There are many reasons that a pet may begin to have accidents in the house. Inappropriate elimination can have medical and behavioral causes. It should never be assumed that the accidents are spiteful. While animals do experience anxieties that can be associated with inappropriate urination or defecation, they do not hold grudges or try to get back at the owner when they are displeased. A pet that continues to have accidents will have associated symptoms that can help distinguish between a medical or a behavioral cause.
Increased water consumption is always a medical symptom of an underlying pathology or disease. The increased intake of water can be a direct cause of increased urgency to urinate such as in the case of Diabetes Mellitus or Cushing’s disease, or it may be a side effect of infection and fever. A complete physical exam, urinalysis, and blood chemistry panel can give evidence of a health problem.
Bladder infections are common in dogs and cats and may be straight forward ascending bacterial infections (bacteria enters the bladder through the urethra), or they may have complicating factors such as bladder or kidney stones. A persistent urachus is a congenital deformity where the tube that connected the bladder to the umbilicus stays partially intact after birth. It can harbor bacteria making infections persistent and recurring. An x-ray can be used to diagnose stones and abnormalities in the urinary tract anatomy. Bladder infections can be secondary to metabolic disease. Diabetes causes high levels of glucose (sugar) in the urine which can feed bacteria. Any disease that causes increased water consumption and urination makes the pet more susceptible to infection.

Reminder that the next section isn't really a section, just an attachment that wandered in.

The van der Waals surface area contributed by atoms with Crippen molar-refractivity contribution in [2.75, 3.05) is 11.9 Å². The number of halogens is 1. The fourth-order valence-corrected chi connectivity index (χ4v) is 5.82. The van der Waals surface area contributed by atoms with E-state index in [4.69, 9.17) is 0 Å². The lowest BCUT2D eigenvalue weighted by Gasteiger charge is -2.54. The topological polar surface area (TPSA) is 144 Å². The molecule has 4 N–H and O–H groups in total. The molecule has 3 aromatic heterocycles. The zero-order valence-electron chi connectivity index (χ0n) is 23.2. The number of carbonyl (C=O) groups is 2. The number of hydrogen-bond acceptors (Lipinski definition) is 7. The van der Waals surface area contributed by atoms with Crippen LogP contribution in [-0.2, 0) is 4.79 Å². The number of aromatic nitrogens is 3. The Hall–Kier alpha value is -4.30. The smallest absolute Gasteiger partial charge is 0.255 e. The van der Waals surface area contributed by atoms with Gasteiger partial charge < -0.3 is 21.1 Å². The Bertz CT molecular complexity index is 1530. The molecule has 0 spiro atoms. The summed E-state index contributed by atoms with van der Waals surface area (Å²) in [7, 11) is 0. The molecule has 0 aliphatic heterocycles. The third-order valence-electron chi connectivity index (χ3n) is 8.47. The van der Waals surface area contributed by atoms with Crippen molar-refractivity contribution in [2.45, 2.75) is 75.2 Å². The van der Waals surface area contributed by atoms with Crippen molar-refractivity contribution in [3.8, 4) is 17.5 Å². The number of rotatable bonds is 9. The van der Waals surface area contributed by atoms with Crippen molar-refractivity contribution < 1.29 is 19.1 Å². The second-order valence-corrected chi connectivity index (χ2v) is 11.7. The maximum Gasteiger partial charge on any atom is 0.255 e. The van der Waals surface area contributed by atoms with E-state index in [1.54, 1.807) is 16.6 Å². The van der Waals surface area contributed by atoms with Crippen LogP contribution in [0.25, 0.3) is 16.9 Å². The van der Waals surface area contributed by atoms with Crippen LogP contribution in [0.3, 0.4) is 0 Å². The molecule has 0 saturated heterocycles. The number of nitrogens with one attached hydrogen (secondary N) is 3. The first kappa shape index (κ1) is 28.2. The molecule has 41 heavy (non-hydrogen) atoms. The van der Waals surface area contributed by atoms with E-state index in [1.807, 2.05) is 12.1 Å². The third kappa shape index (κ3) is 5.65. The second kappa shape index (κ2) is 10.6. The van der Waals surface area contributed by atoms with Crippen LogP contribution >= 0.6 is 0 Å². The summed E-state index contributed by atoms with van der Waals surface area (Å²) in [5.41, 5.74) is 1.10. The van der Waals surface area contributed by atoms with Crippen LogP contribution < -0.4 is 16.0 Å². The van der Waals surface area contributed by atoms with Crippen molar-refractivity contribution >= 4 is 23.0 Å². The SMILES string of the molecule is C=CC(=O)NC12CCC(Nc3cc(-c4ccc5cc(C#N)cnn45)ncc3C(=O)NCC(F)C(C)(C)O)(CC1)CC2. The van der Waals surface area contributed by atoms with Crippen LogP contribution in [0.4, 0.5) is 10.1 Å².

Cats can be diagnosed with feline idiopathic lower urinary tract disease (FLUTD) wherein there is no primary infection causing inappropriate urination. It is an inflammatory process in the bladder that causes blood in the urine, straining and accidents. Bacterial infections can become established secondarily to FLUTD.
Inappropriate defecation (bowel movements) may accompany urination or may occur alone. Causes of increased frequency of defecation and straining include intestinal parasitism (giardia, worms, coccidia) and inflammatory bowel disease (IBD). In IBD, the immune system attacks the tissues of the intestinal wall and ultimately leads to diarrhea. Food allergies may contribute to IBD, especially in cats.
Behavioral disorders that cause inappropriate elimination include separation anxiety, status related stress in cats, and incomplete house training in dogs. A medical cause of the behavior should always be ruled out first. Anti-anxiety medications may be prescribed along with behavioral modification training and desensitization.